Consumer Reports: GameStop Is Naughty; Microsoft Is Nice

Some unsurprising news in regards to the retailer you love to hate.

There used to be an embeded media player here, but it doesn't work anymore. We blame the Tumbeasts.

Consumer Reports has somehow managed to stack one more brick of GameStop-fueled rage onto the teetering Jenga pile that towers over the MTB executive offices and threatens our very existence. The agency has released a new “Naughty and Nice” video (above) and good ol’ Trade-ins-R-Us made the naughty list.

In describing why GameStop (GS) landed amongst such ne’er-do-wells as Verizon Wireless and RadioShack, Consumer Reports said that the retailer is “a Fortune 500 company with more than 6,500 stores worldwide,” and that the “video game software and hardware merchant has a laundry list of conditions governing returns and exchanges.”

On top of that, they cited the following GS policy as being a big part of why the retail giant’s executives might be greeted with coal in their stockings on December 25th: “We reserve the right to refuse any return.”

More surprising was the fact that the mega-company that brought you such unpopular innovations as the “Red Ring of Death” made it onto the “nice” list. Along with such popular online retailers as Amazon and Crutchfield, Microsoft has been a good little mega corporation this year. There’s a feather in its cap.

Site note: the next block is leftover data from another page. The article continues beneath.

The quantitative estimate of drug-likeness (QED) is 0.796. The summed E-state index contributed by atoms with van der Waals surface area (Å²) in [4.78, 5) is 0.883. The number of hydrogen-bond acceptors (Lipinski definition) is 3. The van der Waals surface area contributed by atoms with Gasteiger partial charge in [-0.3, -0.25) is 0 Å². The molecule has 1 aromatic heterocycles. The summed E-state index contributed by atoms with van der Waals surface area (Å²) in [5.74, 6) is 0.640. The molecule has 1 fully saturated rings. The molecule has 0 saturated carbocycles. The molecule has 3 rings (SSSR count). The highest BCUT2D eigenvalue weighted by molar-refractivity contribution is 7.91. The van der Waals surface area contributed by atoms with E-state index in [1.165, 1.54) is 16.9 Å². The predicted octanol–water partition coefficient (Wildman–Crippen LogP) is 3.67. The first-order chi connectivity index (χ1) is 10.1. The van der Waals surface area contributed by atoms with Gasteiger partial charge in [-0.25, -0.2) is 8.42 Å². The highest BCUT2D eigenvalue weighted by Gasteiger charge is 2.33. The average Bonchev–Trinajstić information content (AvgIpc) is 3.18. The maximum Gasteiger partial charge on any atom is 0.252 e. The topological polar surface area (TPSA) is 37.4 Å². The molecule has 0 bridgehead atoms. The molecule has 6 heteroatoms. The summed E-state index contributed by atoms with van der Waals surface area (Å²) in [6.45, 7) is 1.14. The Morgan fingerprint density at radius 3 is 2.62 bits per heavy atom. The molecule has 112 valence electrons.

If someone buys and installs software on his or her computer, most retailers won’t give out a refund, no matter how much the customer hates it. Not so with Microsoft. Consumers dissatisfied with a Microsoft software or hardware purchase from any retailer can send it back to the company within 45 days for a refund and reimbursement of shipping costs up to $7.

In response to our inquiries as to whether or not this would affect the official list, a North Pole representative informed us that they are currently investigating whether or not the power is actually given to the players and that they will not make a final decision until the matter can be cleared up.

[Source: Consumer Reports]

[Video via Consumer Reports.]

[Image via PlayStation Lifestyle.]

Nick Santangelo
Nick Santangelo
Nick Santangelo

MASH Veteran

Nick has been a gamer since the 8-bit days and a member of the MTB editorial team since January of 2011. He is not to be interrupted while questing his way through an RPG or desperately clinging to hope against all reason that his Philly sports teams will win any given game he may be watching. Seriously folks, reading this acknowledges that you relieve MTB of any and all legal liability for his actions.

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